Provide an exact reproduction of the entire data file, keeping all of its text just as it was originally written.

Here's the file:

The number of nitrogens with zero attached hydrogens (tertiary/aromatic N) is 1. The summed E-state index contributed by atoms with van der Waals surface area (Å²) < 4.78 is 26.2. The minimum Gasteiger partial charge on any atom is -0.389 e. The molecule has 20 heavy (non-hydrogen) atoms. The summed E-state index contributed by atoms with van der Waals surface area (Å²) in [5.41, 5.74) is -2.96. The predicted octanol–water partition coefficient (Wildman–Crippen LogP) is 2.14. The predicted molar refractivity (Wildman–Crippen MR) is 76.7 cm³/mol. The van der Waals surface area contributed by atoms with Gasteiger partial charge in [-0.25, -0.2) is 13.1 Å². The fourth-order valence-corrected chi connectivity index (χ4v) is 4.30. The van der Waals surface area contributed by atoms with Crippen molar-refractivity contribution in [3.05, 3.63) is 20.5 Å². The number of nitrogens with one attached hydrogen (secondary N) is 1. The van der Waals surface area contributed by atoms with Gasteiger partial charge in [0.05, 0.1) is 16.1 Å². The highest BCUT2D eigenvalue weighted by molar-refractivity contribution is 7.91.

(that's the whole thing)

The number of nitrogens with zero attached hydrogens (tertiary/aromatic N) is 1. The summed E-state index contributed by atoms with van der Waals surface area (Å²) < 4.78 is 26.2. The minimum Gasteiger partial charge on any atom is -0.389 e. The molecule has 20 heavy (non-hydrogen) atoms. The summed E-state index contributed by atoms with van der Waals surface area (Å²) in [5.41, 5.74) is -2.96. The predicted octanol–water partition coefficient (Wildman–Crippen LogP) is 2.14. The predicted molar refractivity (Wildman–Crippen MR) is 76.7 cm³/mol. The van der Waals surface area contributed by atoms with Gasteiger partial charge in [-0.25, -0.2) is 13.1 Å². The fourth-order valence-corrected chi connectivity index (χ4v) is 4.30. The van der Waals surface area contributed by atoms with Crippen molar-refractivity contribution in [3.05, 3.63) is 20.5 Å². The number of nitrogens with one attached hydrogen (secondary N) is 1. The van der Waals surface area contributed by atoms with Gasteiger partial charge in [0.05, 0.1) is 16.1 Å². The highest BCUT2D eigenvalue weighted by molar-refractivity contribution is 7.91.